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Researchers find gene that turns up effect of chemotherapy
Date:1/29/2013

Chemotherapy is one of the most common treatments for cancer patients. However, many patients suffer from serious side-effects and a large proportion does not respond to the treatment. Researchers from the Biotech Research and Innovation Centre (BRIC) and Center for Healthy Aging, University of Copenhagen, now show that the gene FBH1 helps turn up the effect of chemotherapy.

"Our results show that the gene FBH1 is crucial in order for some chemotherapeutics to become active in the body and kill the cancer cells. If we can find a feasible method to increase the activity of the gene, we can use our cells' own resources to improve cancer treatment, says associate professor Claus Srensen who has lead the team of researchers behind the results.

Own gene helps chemotherapy fight cancer

The researchers have used a method called RNA interference to study whether some of the genes in our DNA are important for cancer cells to react to certain chemotherapeutics. "By using the method to remove single genes from cancer cells and then exposing the cells to chemotherapy, we found that FBH1 is important for the effect of the chemotherapy. Actually, the presence of the gene was an absolutely requirement in order to effectively kill the cancer cells with the type of chemotherapeutics we have studied, says postdoc Kasper Fugger who has led the experimental part of the investigation.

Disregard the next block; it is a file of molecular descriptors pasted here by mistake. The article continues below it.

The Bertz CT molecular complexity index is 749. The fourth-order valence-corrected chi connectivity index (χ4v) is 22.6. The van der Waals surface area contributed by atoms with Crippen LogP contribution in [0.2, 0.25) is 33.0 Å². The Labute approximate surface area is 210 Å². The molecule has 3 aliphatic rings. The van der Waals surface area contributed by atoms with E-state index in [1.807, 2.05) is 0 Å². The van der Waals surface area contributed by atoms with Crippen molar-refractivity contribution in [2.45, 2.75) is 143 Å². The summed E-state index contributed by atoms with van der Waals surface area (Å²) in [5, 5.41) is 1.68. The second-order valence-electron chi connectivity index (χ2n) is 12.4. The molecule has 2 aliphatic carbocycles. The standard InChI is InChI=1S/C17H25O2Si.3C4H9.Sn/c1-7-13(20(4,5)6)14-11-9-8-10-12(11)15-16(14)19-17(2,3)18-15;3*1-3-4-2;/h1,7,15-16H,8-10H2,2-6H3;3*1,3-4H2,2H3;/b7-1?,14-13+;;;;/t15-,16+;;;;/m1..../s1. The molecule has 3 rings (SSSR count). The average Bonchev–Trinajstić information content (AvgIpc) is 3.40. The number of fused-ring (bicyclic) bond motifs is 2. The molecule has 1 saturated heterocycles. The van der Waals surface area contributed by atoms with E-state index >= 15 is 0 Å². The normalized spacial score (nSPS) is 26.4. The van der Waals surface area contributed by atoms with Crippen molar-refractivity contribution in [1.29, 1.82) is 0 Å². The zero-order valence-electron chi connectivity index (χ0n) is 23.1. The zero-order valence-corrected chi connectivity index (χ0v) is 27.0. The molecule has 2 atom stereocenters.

Chemotherapy act by exposing cancer cells to a kind of extreme stress when they divide. The result is detrimental damage to the cells' DNA that cannot be repaired, causing the cells to die. The new results show that it is in fact FBH1 that contributes to the formation of DNA damage when treating with chemotherapy and this knowledge can be used to optimize cancer therapy.

Selection of patients for chemotherapy

In the last decade it has become clear that targeted treatment to individual cancer patients is crucial for an effective tre
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Contact: Associate professor Claus Srensen
claus.storgaard@bric.ku.dk
45-31-61-98-48
University of Copenhagen
Source:Eurekalert

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